Canadian Guidelines on Sexually Transmitted Infections - Epididymitis


- Usual presentation of acute epididymitis is unilateral testicular pain and tenderness of gradual onset +/- symptoms of urethritis or urethral discharge.

- Important to rule out torsion of testis (surgical emergency) or tumour.



- Acute epididymitis may be caused by many different infectious organisms and a few noninfectious causes.

- The etiology of bacterial epididymitis is largely dependent on age, sexual practices, and the presence of urinary tract abnormalities or history of instrumentation.

- There has been a shift in age distribution, causative organism, and the importance of sexual activity on the etiology of epididymitis:

  • Among sexually active men of all ages, STI pathogens including Chlamydia trachomatis and Neisseria gonorrhoeae are common causes of epididymitis.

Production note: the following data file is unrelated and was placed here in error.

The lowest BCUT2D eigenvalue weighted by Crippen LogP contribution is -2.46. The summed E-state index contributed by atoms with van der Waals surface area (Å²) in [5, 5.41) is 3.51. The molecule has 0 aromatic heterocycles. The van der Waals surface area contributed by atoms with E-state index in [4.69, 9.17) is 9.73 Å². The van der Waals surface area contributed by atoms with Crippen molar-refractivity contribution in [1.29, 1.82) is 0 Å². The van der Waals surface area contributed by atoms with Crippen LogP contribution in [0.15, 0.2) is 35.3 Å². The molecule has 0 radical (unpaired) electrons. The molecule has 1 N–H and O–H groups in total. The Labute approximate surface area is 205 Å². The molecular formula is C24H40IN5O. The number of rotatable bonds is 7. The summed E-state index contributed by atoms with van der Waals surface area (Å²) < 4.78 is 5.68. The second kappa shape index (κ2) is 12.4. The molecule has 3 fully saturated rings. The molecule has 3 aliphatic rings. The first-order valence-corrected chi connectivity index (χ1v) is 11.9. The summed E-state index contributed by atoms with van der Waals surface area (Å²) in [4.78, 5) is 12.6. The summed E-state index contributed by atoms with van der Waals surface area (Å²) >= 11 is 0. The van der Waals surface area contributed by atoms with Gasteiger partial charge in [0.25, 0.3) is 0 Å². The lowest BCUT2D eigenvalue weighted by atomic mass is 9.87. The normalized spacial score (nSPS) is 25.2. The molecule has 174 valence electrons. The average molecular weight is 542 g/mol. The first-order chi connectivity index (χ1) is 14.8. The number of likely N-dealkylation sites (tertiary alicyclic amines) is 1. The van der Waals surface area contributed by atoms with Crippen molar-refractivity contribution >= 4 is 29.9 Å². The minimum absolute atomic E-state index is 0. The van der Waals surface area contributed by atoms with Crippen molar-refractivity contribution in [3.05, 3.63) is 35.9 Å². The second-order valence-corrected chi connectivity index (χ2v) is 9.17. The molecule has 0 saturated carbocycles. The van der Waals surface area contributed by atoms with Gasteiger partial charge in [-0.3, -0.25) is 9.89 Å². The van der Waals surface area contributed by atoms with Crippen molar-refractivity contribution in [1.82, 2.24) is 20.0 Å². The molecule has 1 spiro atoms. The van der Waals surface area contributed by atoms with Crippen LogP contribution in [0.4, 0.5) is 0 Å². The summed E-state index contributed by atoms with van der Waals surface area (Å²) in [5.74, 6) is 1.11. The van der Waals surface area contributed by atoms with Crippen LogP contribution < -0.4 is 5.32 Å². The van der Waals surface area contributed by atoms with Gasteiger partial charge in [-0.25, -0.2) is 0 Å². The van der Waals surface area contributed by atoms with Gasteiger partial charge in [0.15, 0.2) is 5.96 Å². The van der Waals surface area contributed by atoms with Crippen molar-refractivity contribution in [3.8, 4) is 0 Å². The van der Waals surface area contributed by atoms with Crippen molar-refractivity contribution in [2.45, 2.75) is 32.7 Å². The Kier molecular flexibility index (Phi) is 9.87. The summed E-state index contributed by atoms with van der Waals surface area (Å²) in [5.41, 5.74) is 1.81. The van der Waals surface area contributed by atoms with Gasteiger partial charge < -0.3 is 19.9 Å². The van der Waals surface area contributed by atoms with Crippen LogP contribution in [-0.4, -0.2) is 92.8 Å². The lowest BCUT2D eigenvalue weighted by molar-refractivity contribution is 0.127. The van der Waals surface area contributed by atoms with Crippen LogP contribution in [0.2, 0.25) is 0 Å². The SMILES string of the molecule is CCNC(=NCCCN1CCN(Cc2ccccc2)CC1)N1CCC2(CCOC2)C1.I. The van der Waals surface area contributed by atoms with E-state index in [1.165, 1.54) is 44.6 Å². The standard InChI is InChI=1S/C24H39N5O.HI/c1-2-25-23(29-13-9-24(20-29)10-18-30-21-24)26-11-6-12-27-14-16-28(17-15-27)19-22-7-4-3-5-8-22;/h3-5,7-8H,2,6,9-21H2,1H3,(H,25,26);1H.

• Mycoplasmoides genitalium (previously Mycoplasma genitalium) is now increasingly recognized as an important cause of epididymitis.
  • In addition, men who are the insertive partner during anal intercourse may also develop acute epididymitis from enteric organisms (e.g. Escherichia coli ).
  • In older men (>35 years), infection may be due to nonsexually transmitted infection with common uropathogens, such as Escherichia coli and Proteus sp and associated with other risk factors, such as bladder outlet obstruction, recent instrumentation of the urinary tract, or systemic illness.


- Half of all STI pathogens are detected in sexually active men who do not report high-risk sexual practices. It is therefore important to screen all sexually active men with epididymitis for STI pathogens.